Can Marriage Survive Betrayal?

When one partner goes outside of their marriage to seek extra-marital novelty, connection, or intimacy – it literally can destroy all sense of trust and commitment and the relationship basically crumbles. This betrayal happens often in sexual encounters. In addition, when one prioritizes friends, work, devices, activities, even children repeatedly and often, it can erode the connection with the partner. Expressing needs and bids to connect become less frequent. The relationship feels unreliable, closed, boring, or lonely.

Ten additional ways couples betray one another, Dr. John Gottman defines:

Conditional commitment, a non-sexual affair, lying, forming a coalition against the partner,
absenteeism or coldness, withdrawal of sexual interest, disrespect, unfairness, selfishness, and breaking promises are additional ways betrayal occurs.  Cumulative moments of turning away or against and rejection leave a relationship hollow and at high risk.

As a marriage counselor in Boulder, Colorado, The number one question I help couples with after an affair or betrayal of any proportion face is, is this the end? How can I possibly forgive you? How could you? Why did you? Why couldn’t you come to me with your restlessness, loneliness, needs, or desires for greater intimacy?
It literally brings the marriage as both partners have known it “to its’ knees.”

The sense of security vanishes and is replaced with the myriad of questions and the need to put all the pieces together. It leaves the hurt partner feeling lost, and confused.

Dr. John Gottman defines the needed work as a three-part process:

Atonement: The betrayer needs to take full responsibility for their choice of turning away and against the partner without excuse. The betrayer needs to allow the hurt partner to work through their sense of abandonment, voice questions, ask for any needed information as they put the story together.

Attunement: The feelings that ensue are deeply grievous and traumatic. These include shock,  denial, anger, bartering (what if I had done this, or we had done that) depression, and sadness and are critical to express. Empathy between partners is needed to create greater honesty and understanding. Acceptance,  greater understanding, and meaning is a preferred outcome during this phase

Attachment: The rebuilding of the relationship is the next stage. This process is not linear. In my experience, the willingness and commitment toward the rebuilding process waxes and wanes. It takes patience and time. Positive experiences and day-to-day small moments building trust, and nurturance eventually can heal the marriage. It is common to continue to have waves of fear, doubt, hurt that can be triggered by a myriad of experiences. Love is a healing, daily practice that increases presence and fulfillment.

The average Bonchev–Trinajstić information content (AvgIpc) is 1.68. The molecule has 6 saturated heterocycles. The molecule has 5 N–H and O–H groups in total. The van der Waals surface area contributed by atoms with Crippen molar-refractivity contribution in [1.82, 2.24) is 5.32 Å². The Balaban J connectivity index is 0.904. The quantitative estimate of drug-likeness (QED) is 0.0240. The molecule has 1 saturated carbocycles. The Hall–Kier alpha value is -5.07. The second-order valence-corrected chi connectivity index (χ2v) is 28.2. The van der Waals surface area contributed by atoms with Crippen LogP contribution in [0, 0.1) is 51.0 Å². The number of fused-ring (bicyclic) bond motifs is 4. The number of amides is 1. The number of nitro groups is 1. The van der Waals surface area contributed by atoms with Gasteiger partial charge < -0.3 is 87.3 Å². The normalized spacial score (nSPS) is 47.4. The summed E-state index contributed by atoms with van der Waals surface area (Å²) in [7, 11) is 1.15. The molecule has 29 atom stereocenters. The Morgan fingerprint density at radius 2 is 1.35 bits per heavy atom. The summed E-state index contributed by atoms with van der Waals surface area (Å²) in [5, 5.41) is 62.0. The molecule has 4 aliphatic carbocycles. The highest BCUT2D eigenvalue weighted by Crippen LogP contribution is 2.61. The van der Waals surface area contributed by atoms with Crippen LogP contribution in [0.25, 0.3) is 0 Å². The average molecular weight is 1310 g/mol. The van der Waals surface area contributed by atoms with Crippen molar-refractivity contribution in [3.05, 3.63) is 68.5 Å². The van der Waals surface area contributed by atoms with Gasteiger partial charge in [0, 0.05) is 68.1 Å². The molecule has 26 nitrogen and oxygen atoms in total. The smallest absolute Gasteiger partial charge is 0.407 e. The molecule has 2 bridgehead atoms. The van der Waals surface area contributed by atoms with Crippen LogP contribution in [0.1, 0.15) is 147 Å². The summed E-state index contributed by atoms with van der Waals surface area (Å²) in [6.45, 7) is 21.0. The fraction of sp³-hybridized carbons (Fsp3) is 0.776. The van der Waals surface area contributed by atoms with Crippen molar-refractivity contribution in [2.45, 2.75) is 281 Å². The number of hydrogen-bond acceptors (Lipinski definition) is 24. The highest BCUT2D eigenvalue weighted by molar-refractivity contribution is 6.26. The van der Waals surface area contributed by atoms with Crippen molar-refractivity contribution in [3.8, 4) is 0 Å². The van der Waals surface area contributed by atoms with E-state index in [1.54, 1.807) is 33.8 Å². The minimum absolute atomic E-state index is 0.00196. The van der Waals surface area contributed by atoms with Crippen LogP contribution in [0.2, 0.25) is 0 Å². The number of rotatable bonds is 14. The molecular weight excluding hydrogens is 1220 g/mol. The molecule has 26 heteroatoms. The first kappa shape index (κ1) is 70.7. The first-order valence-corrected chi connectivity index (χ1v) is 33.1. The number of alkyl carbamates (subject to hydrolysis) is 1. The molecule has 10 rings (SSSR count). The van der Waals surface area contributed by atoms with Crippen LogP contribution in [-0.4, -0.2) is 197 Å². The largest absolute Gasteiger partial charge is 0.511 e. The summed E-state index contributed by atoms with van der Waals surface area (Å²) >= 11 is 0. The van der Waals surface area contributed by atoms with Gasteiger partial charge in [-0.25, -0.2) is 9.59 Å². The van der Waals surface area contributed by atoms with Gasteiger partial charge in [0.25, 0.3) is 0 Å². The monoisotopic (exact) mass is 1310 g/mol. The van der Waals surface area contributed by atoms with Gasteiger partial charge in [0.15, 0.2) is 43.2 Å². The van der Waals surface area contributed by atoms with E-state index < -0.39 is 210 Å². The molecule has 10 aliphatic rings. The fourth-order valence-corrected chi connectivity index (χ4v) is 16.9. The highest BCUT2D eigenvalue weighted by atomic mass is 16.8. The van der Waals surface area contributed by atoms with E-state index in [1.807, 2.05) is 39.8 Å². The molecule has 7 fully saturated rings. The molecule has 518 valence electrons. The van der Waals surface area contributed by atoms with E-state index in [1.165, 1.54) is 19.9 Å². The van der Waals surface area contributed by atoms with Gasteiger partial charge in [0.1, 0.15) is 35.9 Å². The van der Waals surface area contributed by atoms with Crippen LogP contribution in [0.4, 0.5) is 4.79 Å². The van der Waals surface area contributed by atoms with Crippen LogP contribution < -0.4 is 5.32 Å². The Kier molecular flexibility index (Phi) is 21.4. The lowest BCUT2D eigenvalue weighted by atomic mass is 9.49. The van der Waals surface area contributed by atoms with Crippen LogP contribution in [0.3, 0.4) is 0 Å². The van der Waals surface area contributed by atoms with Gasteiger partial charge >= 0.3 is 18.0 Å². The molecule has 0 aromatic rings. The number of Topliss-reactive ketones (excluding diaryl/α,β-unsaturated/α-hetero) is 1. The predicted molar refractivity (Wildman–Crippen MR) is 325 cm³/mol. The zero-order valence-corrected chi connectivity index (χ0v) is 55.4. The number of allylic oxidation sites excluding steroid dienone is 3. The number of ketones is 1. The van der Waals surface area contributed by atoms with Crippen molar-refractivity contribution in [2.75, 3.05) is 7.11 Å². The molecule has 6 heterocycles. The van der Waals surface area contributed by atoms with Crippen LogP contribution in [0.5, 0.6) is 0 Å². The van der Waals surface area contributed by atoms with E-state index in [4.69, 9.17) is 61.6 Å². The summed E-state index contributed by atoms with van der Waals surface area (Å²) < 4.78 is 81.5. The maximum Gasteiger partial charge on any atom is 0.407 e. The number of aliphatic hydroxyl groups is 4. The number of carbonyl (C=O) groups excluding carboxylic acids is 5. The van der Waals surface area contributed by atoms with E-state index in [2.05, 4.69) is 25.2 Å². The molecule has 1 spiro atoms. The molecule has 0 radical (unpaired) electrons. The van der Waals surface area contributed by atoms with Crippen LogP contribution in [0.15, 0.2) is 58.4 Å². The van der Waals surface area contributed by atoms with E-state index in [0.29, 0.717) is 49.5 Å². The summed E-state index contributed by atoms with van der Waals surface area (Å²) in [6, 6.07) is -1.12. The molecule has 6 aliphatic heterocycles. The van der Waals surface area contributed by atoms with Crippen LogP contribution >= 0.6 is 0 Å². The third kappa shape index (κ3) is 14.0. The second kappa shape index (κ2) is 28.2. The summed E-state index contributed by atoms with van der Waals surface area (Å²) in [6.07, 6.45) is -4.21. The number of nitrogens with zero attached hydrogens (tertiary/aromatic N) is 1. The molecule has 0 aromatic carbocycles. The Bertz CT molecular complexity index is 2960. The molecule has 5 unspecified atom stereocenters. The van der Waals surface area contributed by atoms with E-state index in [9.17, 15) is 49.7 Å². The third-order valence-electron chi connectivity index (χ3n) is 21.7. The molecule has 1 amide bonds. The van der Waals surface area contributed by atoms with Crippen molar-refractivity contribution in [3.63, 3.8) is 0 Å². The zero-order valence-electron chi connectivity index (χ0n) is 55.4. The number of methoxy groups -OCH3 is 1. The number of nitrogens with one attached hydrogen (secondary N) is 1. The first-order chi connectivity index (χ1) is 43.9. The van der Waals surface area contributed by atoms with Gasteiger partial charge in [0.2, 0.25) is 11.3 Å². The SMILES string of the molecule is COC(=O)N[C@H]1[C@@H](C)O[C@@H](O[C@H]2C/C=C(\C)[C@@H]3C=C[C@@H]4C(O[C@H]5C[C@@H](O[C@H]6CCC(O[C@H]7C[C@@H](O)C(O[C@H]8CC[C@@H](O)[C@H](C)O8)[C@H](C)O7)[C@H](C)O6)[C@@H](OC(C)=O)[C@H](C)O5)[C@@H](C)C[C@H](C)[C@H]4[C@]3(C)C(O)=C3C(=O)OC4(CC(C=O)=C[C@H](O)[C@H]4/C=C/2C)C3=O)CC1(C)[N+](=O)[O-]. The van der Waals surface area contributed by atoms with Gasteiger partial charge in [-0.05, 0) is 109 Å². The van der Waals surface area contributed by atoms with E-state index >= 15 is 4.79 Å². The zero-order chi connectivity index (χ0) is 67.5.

Discernment Counseling:

One approach in clarifying direction for couples is a process of slowing down the decision whether to go or stay and work on the marriage. This is known as discernment counseling and it enables the couple to:
*Understand what brought them to the point of crisis.
*Allow time for the ambivalence to be brought to the table.
*Create a vision of what it would take to be happy again as well as rebuild commitment.


Building a positive sense of the relationship, regaining security and safety, requires daily sharing of affection, time, support, words, and small gifts. Couples can transform and create a new narrative over time. Increasing honesty, transparency, infusion of values, strengths, integrity, reliability, cherishing, fun, humor, vision, and dreams for the future can empower the couple toward renewal and resilience.

The road is not easy and there will be setbacks. Support from family, friends, and community, as well as self-care, is immeasurably important. Healing is a daily practice infused with compassion and empathy for one another.


What Makes Love Last, John Gottman, Ph.D., and Nan Silver

Not Just Friends, Shirley P. Glass, Ph.D.

Sharla Macy, LMFT is a Level 3 Gottman Therapist. She has been in private practice for over 35 years. She has worked with numerous couples in all stages of a relationship.